Wait for Rufus to create the bootable Windows 11 USB drive: if you want, you can check how the process is going by looking at the progress bar.
When done, Close the Rufus application. Then, you can use the USB drive to boot and install Windows 11 on any computer you like, even if it doesn’t meet the system requirements. For guidance on the next steps, read this article: How to install Windows 11 from USB, DVD, or ISO.
The best way to test a new operating system without putting your computers at risk is to install and try it on a virtual machine. That’s also true when it comes to Windows 11, Microsoft’s brand new operating system, which, although nice and shiny, comes with plenty of changes and also has its share of bugs. Unfortunately, as you already know, it has some steep system requirements, like Secure Boot and the need for a TPM 2.0 chip being installed, which is not something free virtual machine players can handle yet. Paid ones are usually easier to configure and have more options than free virtual machine apps, but they cost quite a lot of money. For most home users, that’s not something worth paying just to test Windows 11. The good news is that there is a way to install Windows 11 on a virtual machine using VMware’s Workstation Player, which is free for personal use. You will need to bypass the TPM and CPU checks of Windows 11, but as you’ve already seen in the first chapter of this guide, it is not as hard as it may sound. Without further ado, here’s how to install Windows 11 in a virtual machine using VMware Workstation Player (Free):
The first step to installing Windows 11 on a virtual machine is to get the right tools. Use your web browser again to download Windows 11. Then, you’ll need a good VM application. For now, the best VM apps that work well with Windows 11 are VMware’s virtualization solutions. And the one that we focus on in this guide is the VMware Workstation Player app that’s free for personal use. So, use your web browser again to download VMware Workstation Player. Then, install it on your computer.
You now have both tools required to install Windows 11 in a virtual machine: VMware Workstation Player (Free) and the Windows 11 ISO file. Next, let’s see how to actually install Windows 11 in VMware’s free Player:
Fire up VMware Workstation Player Free on your computer. In its window, click or tap on “Create a New Virtual Machine.”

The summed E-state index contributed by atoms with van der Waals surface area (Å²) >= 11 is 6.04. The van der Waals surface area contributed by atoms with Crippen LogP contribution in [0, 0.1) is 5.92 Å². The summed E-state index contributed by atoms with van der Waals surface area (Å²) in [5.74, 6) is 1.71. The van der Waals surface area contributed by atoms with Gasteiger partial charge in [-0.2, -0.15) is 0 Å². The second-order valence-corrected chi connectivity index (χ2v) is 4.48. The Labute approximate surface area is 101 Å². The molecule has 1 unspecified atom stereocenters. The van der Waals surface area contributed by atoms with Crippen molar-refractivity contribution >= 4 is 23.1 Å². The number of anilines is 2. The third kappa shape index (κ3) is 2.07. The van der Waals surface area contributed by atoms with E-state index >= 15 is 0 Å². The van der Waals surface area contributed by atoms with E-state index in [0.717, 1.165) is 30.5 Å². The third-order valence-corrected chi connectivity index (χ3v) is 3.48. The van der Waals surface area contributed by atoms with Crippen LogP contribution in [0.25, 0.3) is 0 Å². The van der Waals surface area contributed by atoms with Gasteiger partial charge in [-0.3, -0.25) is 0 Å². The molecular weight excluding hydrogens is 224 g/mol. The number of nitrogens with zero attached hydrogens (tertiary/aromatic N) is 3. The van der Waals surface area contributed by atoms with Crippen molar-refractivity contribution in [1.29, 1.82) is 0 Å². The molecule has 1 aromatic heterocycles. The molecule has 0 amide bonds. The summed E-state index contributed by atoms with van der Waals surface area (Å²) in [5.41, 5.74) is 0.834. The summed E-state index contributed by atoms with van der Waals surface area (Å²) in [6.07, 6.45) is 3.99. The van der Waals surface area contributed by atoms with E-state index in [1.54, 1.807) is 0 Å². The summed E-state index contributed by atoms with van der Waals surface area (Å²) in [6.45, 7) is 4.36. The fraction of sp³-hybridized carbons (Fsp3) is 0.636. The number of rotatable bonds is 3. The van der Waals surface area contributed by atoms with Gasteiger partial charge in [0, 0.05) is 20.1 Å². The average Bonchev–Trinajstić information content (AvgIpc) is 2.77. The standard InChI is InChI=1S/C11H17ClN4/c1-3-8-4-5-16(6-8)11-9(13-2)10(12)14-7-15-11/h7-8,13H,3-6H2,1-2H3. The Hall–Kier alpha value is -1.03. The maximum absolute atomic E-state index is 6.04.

Choose “I will install the operating system later” in the “New Virtual Machine Wizard” window, and then click or tap on Next.
Select Microsoft Windows under “Guest operating system,” choose Windows 10 x64 in the Version list, and press Next.
Enter a name for the Windows 11 virtual machine and choose the folder location on your computer where you want to save its files. Then, press Next.
VMware Workstation Player Free now asks you to Specify Disk Capacity for the Windows 11 virtual machine. Enter 64GB or more, but not less, as this is the minimum free disk space required by Microsoft for Windows 11. Then, choose whether you want to “Store virtual disk as a single file” or “Split virtual disk into multiple files,” and press Next.
On the next step of the Windows 11 virtual machine configuration wizard, you might be tempted to press Finish thinking you’re done. But don’t do that yet, as you still need to adjust a few settings:
When VMware Workstation Player Free says that it’s “Ready to Create Virtual Machine,” click or tap on Customize Hardware, not on Finish.
This opens VMware Workstation Player’s Hardware window. In it, select Memory on the left and increase the amount of RAM allocated to the Windows 11 virtual machine to at least 4096MB.
If you have a powerful processor, you might also want to increase the number of CPU cores allocated to the Windows 11 virtual machine. However, that’s not mandatory, as VMware Workstation Player Free gives it two cores by default, which is the minimum required by Windows 11.
Next, select CD/DVD (SATA) on the left of the Hardware window. Then, on its right side, select “Use ISO image file” and Browse or type the location of the Windows 11 ISO file you downloaded on method two of this guide.
You can leave the other settings as they are or customize them to your liking. Once you’re done, click or tap the Close button from the bottom-right corner of the Hardware window and then the Finish button from the “Ready to Create Virtual Machine” window.
Back on the dashboard of VMware Workstation Player Free, the Windows 11 virtual machine is now created and listed on the left side of the window. To start it, double-click on its name on the left, or select it first and then click/tap on “Play virtual machine” on the right.
Then, the virtual machine starts from the ISO file and loads the Windows 11 installation wizard. The next steps are exactly the same ones we’ve shown you in the first method from the first chapter of this guide. Follow the instructions exactly, and you’ll be able to bypass the TPM, Secure Boot, and RAM checks in no time. In short, when the Windows 11 wizard launches, press Shift + F10 to open Command Prompt and run these commands:
Then, you can continue to install Windows 11, as you won’t be bothered by any other issues regarding unsupported hardware anymore.
Now you know how to install Windows 11 on any computer and in any virtual machine application. So all there’s left to do is try Windows 11 and decide whether you want to keep it. 🙂 Let us know how it all worked out for you and whether you encountered any issues installing Windows 11 on an unsupported computer or in a virtual machine.